6. Make it Stick! When playing to its strength, video is an unsurpassable medium. We need to use video, above all, to create learning ‘stickiness,’ not just fill time. This notion suggests that video must be used primarily to construct mental pictures, convey emotions, provide deep context, foster curiosity or mystery, or tell powerful stories. Things that will be remembered.

7.Practice the 4 Ps. Preview. Prepare. Pause. Produce. This is the oldest and sagest advice in the literature about the effective use of video. Nonetheless, it fits even the most modern requirements for a 21st-century vision of teaching and learning. Unwanted classroom surprises are never appreciated.

8.Pursue Student-Created Content. The better we get at teaching with new media, the more we will see students doing the work, not just the teacher. For example, the BVSD digital content delivery system will permit students to store their original video production work; create video mash-ups, essays, and montages; build video segments; construct and deliver video URLs; and do this from home or school.

Along with good pedagogy, schools cannot teach with the new media without the supportive ecosystem of ample digital content, high-speed infrastructure, easy-to-use and manageable classroom projector systems, and an agile media management/distribution software platform. Boulder Valley deployed the Calypso integrated classroom projection system in order to bring simplicity and manageability to each classroom. The district deployed the MediaCast digital content delivery system to provide digital content to teachers and students—both at home and at school—in a safe ‘backyard.’ The ideal new media school will create an effective system that provides high-quality content of a district’s choosing, advertisement free, and with one user interface. It’s sharable and available 24/7 in a safe and accessible private cloud environment—your own digital ‘backyard.’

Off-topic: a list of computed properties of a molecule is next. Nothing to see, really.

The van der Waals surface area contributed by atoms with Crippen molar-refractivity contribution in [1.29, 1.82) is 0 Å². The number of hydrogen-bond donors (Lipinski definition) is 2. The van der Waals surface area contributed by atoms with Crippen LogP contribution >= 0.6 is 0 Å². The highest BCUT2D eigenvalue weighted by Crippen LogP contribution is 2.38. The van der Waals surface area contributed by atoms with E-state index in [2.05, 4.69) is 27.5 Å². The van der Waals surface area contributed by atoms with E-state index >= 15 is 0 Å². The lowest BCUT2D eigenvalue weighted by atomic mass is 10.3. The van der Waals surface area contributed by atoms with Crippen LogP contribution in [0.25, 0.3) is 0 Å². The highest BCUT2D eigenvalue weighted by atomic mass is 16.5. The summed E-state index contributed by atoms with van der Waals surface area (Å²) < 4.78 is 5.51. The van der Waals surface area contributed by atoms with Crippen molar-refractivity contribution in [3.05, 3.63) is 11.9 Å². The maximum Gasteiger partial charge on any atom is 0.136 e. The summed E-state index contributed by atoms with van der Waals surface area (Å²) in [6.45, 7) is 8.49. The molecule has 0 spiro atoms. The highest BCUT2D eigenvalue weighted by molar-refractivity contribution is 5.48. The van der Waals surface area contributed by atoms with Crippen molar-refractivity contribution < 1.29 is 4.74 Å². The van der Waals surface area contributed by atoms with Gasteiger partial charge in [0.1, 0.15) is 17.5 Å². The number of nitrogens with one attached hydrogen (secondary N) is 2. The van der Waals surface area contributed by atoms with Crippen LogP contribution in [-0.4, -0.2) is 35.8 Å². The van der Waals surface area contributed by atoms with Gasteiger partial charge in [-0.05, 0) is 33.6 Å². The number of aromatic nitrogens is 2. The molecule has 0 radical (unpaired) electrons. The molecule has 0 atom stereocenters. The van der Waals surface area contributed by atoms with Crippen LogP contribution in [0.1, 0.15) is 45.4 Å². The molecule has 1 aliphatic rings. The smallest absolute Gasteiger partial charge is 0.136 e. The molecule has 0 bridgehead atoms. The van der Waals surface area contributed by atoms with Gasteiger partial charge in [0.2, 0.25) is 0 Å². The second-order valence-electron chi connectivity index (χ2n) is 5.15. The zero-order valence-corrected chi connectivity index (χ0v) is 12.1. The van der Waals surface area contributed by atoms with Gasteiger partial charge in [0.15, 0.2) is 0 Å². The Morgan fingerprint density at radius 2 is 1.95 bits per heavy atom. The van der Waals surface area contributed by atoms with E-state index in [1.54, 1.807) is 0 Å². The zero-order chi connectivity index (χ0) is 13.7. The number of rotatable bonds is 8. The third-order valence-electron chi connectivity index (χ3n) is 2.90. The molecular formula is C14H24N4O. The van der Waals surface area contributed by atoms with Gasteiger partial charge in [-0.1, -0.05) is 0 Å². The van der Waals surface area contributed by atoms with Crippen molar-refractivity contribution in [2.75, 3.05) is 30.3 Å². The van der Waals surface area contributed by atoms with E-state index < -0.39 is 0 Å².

Clearly, it is the combination of tools, technologies, and teaching strategies that promises to be a game changer for visually rich 21st-century classroom instruction.

Len Scrogan is a Digital Learning Architect, past Director of Instructional Technology for the Boulder Valley School District, and Adjunct Professor for the University of Colorado-Denver and Lesley University.

Tools They Use

MediaCast by Inventive Technology


CCC Core Curriculum Content

Defined Learning

Visual Learning Company

Tools and tips for going paperless

Going paperless—it’s good for the trees, good for budgets, increases efficiency and organization, and makes life easier in many ways. Here’s how tech can help:

A computer, tablet and/or smartphone lets you check your electronic data whenever you need.

A scanner with document-feed capabilities (vs. a flatbed scanner) lets you digitize all the paper you already have for easy access and storage.

Apps and software are the next piece of the paperless puzzle. I use Google’s products for calendar, task list, contacts, documents, email, blogs, Web sites, and more. I use Evernote for notes and also have scanned documents and other files uploaded to my Evernote notebooks. I use Dropbox and Sugarsync to back up all of my files and can access them at any time, from my smartphone or any Web-enabled device.

If you like taking notes with a pen and paper, take a look at one of the LiveScribe smartpens. You write on the special paper (buy it or print it out) and the pen stores what you write. I t also has a built-in voice recorder and can sync your notes to your computer and makes them digital and accessible anywhere.

Going paperless is a great way to get organized, help the environment, save money (after the initial hardware purchase, all the apps are free), save your back, and be more efficient.